Fall is here, signifying the beginning of deer mating season. Unfortunately, that means more deer crossing roads and more deer-vehicle collisions.
In fact, the likelihood of having a vehicle collide with a large animal more than doubles during the months of October, November, and December, according to claims data from State Farm.
But deer aren’t the only large four-legged hazards you have to worry about. In some regions, elk and moose populations also pose a crash risk.
According to State Farm’s most recent data, the top five states in which a driver is most likely to have a claim from a collision with a deer, elk, or moose are West Virginia (one in 41 chance), Montana (one in 58), Pennsylvania (one in 67), Iowa (one in 68), and South Dakota (one in 70).
“We know there is an increased risk of collision with deer around dawn and dusk, and also during the October-December breeding season,” said Chris Mullen, director of technology research at State Farm. “However, drivers should be engaged, alert and on the lookout at all times because you never know when you may need to react to a deer or any other obstacle that may suddenly be in your path.”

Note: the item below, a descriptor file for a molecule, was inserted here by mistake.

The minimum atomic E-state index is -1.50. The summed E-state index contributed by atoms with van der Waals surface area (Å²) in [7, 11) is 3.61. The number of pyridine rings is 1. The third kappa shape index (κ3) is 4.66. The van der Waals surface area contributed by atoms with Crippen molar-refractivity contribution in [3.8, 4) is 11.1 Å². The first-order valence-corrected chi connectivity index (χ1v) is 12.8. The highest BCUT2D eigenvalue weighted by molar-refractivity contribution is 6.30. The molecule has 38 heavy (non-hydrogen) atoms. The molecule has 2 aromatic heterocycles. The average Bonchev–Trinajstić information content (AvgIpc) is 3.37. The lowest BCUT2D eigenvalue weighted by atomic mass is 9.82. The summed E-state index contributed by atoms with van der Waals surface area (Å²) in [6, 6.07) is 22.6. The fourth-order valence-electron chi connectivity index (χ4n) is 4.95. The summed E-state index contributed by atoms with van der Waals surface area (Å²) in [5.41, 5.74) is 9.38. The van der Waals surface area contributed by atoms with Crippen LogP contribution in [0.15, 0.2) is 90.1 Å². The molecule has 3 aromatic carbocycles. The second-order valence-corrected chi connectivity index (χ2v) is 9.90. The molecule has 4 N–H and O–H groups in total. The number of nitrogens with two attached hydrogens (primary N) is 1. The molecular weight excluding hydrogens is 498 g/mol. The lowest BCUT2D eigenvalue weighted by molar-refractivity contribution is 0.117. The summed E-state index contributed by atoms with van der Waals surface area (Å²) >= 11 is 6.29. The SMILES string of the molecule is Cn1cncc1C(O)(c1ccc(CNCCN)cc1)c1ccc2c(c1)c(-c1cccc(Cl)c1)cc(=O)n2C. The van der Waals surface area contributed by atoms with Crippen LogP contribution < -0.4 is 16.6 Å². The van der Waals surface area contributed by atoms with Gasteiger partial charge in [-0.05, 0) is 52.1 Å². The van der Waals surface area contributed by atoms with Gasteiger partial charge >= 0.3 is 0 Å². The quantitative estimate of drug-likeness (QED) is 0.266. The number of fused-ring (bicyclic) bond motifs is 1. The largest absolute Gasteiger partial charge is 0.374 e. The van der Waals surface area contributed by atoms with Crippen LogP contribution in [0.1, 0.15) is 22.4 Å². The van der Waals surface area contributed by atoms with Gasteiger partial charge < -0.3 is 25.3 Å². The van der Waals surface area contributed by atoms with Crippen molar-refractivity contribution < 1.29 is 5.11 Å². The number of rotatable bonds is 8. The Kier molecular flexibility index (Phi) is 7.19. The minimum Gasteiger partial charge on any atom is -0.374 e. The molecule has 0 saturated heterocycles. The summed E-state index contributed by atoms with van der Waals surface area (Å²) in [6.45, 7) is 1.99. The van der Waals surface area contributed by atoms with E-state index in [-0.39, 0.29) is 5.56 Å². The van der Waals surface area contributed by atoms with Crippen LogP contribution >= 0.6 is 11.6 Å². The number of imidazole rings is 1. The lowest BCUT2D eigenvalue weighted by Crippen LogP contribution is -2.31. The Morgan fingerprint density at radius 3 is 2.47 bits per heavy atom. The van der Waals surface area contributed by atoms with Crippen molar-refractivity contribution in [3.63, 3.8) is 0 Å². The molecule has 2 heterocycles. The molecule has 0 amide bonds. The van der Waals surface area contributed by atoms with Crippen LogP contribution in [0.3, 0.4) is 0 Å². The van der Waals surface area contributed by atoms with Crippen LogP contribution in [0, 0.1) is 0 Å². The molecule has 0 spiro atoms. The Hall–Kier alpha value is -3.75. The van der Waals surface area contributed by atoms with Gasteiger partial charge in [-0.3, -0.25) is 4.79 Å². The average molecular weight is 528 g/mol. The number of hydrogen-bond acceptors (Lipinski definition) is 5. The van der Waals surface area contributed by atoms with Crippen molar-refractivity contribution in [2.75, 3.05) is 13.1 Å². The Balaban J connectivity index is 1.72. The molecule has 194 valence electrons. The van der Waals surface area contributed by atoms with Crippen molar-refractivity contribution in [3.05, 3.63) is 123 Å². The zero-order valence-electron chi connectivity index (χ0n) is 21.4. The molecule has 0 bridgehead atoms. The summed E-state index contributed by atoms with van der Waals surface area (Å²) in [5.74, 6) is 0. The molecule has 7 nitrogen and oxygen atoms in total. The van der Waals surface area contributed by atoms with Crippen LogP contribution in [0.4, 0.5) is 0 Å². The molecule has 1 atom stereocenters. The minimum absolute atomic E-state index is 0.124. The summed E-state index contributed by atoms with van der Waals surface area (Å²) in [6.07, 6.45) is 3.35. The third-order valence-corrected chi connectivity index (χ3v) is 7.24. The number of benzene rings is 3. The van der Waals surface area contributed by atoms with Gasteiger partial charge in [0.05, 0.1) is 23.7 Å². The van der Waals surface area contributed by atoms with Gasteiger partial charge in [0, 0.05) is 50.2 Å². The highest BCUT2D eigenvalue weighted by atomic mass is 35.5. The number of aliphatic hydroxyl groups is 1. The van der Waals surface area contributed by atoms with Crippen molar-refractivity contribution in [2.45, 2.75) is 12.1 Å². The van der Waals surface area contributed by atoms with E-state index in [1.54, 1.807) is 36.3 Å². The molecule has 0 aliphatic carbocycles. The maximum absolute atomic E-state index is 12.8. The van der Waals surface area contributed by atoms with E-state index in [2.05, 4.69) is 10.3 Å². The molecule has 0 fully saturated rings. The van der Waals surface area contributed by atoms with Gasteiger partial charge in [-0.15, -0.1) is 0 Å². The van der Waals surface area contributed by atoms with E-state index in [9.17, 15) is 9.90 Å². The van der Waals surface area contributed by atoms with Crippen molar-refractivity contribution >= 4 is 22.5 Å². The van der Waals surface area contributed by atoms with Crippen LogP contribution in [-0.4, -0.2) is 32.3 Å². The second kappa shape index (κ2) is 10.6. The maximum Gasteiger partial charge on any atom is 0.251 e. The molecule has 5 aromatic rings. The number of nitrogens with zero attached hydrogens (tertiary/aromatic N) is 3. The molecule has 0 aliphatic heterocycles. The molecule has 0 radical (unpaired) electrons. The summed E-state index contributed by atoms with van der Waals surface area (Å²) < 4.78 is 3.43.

State Farm offers this advice to drivers in regions with deer populations:
- Slow down, particularly at dusk and dawn.
- If you see one deer, be prepared for more deer to cross the road.
- Pay attention to deer crossing signs.
- Always buckle up, every trip, every time.
- Use your high beams to see farther, except when there is oncoming traffic.
- Brake if you can, but avoid swerving, which could result in a more severe crash.
- Remain focused on the road, scanning for hazards, including animals.
- Avoid distractions, such as devices or eating, which might cause you to miss seeing an animal.
- Do not rely on products such as deer whistles, which are not proven effective.
- If riding a motorcycle, always wear protective gear and keep your focus on the road ahead.
To watch a video about the rising number of deer-vehicle crashes, click on the photo or link below the headline.
Originally posted on Automotive Fleet